Locus of Control: Rotter reflects on his work on Radio 4’s Mind Changers

Mind Changers

The excellent Radio 4 Mind Changers series explored, earlier this year, the impact of Julian Rotter’s (surprisingly pronounced Roter) concept of Locus of Control.  In the programme (made available online from 30th April 2012) Rotter, now in his 90’s, talks with great modesty about the origins and impact of his work. Presenter Claudia Hammond interviews Rotter and others in this entertaining and accessible broadcast uncovering the origins of the concept, its widespread application, the misuse of the concept in some cases and its continued influence in therapeutic settings. For me, hearing first hand from Rotter about his work and his feelings about the impact of his research, is the particular appeal of using this audio resource in the classroom.

AS AQA A Unit 2:  Social Influence

Locus of control remains part of the AS AQA A specification in Unit 2 (PSYA2 Biological Psychology, Social Psychology and Individual Differences) in the context of independent behaviour. The AS textbooks contain research that suggests that those who are more external are more likely to be influenced by others and less likely to remain independent. This is currently in the spec as part of explanations of independent behaviour. The argument being that some people show independent behaviour, rather than conformist or obedient behaviour, because they have a stable personality characteristic that prevents them from being swayed by the influence of others. This is a small part of the spec but an important one, often glossed over to an extent by textbooks. This Radio programme sets the scene perfectly for an informed discussion about whether the application of Locus of Control to predict conforming or obedient behaviour is appropriate.

Locus of Control

Rotter, a Clinical Psychologist, theorised that there was a stable personality characteristic that determined whether we perceived internal or external factors to be responsible for the outcomes of events in our lives. Rotter describes a patient of his who believed in luck and the influence of factors beyond his control. What surprised Rotter was that this perception didn’t change when the patient got better. This led him to propose that this was a stable characteristic. Rotter went on to devise a test to provide an empirical measure of this characteristic. The programme reveals that Rotter’s scientific approach to his research – his drive to make this characteristic measurable – was seen as unusual but refreshing in the clinical field at this time.

5 reasons to use this in the Psychology classroom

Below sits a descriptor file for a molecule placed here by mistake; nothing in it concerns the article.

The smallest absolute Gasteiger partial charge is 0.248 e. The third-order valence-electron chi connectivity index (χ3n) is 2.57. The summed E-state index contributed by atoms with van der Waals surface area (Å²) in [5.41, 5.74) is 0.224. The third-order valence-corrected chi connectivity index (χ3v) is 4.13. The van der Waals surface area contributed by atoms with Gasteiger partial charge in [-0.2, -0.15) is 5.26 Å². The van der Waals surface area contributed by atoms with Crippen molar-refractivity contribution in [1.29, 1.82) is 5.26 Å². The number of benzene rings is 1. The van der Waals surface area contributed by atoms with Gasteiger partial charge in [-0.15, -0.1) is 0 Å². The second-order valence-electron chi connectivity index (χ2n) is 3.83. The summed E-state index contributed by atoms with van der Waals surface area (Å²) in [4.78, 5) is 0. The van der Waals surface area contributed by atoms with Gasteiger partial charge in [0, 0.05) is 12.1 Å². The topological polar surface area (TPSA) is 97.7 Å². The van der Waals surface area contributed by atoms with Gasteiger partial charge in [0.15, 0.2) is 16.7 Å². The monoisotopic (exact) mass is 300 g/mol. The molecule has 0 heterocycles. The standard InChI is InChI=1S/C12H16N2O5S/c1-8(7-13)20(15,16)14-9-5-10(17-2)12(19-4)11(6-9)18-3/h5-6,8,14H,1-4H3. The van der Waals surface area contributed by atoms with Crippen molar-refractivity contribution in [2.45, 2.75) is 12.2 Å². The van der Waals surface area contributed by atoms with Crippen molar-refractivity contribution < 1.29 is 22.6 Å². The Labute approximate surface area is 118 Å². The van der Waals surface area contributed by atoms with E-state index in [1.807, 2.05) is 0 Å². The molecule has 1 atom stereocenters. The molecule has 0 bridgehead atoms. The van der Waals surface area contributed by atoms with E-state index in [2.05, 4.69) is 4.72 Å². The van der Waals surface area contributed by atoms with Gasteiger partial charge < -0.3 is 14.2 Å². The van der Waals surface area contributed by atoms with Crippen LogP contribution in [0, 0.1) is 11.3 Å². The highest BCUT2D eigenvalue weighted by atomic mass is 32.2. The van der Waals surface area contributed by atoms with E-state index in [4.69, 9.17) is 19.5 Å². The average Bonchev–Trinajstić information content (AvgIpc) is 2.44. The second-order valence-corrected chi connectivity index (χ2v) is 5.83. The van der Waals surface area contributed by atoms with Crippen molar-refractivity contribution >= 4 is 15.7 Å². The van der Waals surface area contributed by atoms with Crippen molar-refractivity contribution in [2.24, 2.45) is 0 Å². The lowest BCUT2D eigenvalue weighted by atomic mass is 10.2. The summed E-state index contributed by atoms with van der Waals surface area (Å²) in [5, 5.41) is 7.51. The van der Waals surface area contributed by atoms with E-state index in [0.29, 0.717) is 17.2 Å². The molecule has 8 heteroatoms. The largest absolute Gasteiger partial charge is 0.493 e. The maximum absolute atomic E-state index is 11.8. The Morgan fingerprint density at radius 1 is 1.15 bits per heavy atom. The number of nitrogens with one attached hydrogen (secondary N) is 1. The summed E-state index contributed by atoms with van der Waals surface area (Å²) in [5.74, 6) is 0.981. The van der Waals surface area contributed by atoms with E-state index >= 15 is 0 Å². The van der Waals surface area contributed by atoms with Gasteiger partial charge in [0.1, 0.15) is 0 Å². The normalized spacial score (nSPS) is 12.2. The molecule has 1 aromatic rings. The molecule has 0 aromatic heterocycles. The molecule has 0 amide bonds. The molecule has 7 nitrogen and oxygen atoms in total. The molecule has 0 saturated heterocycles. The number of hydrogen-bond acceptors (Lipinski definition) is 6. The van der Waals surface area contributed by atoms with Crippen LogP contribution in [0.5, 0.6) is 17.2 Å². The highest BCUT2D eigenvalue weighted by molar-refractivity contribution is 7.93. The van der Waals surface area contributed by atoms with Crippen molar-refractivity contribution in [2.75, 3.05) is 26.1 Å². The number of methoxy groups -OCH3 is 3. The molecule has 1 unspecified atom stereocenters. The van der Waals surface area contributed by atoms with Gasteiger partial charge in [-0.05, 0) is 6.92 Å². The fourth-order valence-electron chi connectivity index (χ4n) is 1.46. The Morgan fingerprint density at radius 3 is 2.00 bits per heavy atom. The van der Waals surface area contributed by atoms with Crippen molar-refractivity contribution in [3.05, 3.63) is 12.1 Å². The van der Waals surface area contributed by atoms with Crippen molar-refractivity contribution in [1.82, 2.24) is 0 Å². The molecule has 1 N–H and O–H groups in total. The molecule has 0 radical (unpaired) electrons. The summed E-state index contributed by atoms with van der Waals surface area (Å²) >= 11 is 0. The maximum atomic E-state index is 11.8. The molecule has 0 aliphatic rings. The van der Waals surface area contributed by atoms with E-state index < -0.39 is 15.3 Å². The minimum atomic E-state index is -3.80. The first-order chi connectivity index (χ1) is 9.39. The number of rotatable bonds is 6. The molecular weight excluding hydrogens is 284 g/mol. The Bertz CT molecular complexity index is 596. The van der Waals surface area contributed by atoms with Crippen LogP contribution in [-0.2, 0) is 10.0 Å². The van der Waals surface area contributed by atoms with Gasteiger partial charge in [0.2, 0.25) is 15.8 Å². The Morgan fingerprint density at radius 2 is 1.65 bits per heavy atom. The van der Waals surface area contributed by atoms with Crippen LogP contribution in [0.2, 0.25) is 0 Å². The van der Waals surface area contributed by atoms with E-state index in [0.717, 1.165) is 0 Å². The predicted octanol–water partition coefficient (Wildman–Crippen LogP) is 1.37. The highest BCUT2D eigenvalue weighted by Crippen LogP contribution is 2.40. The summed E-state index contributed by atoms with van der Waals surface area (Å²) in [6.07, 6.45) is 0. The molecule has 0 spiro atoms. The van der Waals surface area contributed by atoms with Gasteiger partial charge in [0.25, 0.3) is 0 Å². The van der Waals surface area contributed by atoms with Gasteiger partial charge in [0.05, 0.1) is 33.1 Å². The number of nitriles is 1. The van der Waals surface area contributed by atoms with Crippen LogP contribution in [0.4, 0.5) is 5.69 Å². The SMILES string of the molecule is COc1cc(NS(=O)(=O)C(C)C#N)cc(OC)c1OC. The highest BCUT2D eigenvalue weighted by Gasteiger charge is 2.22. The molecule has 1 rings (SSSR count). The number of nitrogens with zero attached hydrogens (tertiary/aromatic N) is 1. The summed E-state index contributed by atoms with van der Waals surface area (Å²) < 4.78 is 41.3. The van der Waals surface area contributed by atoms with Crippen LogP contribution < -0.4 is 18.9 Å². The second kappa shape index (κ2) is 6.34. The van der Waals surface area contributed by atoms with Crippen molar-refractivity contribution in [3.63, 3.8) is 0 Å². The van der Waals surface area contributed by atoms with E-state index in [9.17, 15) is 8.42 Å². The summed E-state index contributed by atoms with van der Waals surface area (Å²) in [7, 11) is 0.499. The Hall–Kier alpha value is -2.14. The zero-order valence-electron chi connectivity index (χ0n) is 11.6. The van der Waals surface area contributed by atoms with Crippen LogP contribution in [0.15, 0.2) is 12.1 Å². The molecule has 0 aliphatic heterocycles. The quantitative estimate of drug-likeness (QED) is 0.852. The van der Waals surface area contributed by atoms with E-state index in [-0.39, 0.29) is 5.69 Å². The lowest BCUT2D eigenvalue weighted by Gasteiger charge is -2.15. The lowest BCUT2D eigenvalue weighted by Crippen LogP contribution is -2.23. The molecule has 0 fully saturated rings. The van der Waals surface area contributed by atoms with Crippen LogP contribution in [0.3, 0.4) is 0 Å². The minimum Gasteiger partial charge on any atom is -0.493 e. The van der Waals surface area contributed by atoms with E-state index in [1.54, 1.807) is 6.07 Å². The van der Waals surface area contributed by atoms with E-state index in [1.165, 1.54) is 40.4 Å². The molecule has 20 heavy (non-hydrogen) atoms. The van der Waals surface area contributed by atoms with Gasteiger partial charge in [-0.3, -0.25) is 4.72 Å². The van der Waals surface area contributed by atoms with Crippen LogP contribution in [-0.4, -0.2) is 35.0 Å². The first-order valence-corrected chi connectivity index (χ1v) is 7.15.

There are many reasons to use this audio resource in or outside the classroom with AS Psychology students but here are 5.

  1. Not only does this audio explain eloquently what is meant by the concept of Locus of Control but the insight into where it came from is engaging and it is refreshing to hear from a Psychologist first hand (especially as we tend to assume influential Psychologists cited in textbooks are dead!).
  2. The programme discusses the pros and cons of the scale and the concept itself as well as the inappropriate application of the concept to predict behaviour. Rotter points out that where you score on the scale, between highly internal and highly external, will only be relevant in novel situations. According to Rotter, experience will always prevail if you have been in that situation before.
  3. Rotter is described as taking a highly scientific approach to his work; an approach that was relatively unusual at the time in the clinical field. This allows discussion for focus on why a scientific approach is important.
  4. Rotter’s humble and modest response to Claudia Hammond’s question about his feelings about the huge impact of his work is refreshing in a society dominated by the pursuit of fame and fortune. He describes being motivated by wanting to know the answer to questions. A nice way to link to learning and thinking skills and back to the scientific approach.
  5. Rotter raises the issue that his own tendency towards being, according to him, more internal than is ideal, biases his perceptions of the concept when asked about how easy it would be to make yourself more internal or more external.

Some practical ideas

This programme is definitely worth listening to prior to teaching this part of the spec but also worth asking students to listen to. At 29 minutes students could listen to this before they look at applying the concept to conformity/obedience as a “homework” task as he programme is available online.  Students could be asked 2 questions:

  1. Given what you have learned about Locus of Control from this programme, is it appropriate to use Locus of Control to predict independence in Milgram’s study or Asch’s study? What about outside of the lab?
  2. Is it better to be more internal or more external?

The first question should allow students to focus on the idea that situations need to be novel, according to Rotter, for Locus of Control to come into play. In experiments into conformity and obedience the situations are often novel so it seems an appropriate application. Whether this generalises beyond the studies is more questionable. How novel would a situation involving pressure from other people be in the “real world”?

A really interesting listen with lots of scope – highly recommended!


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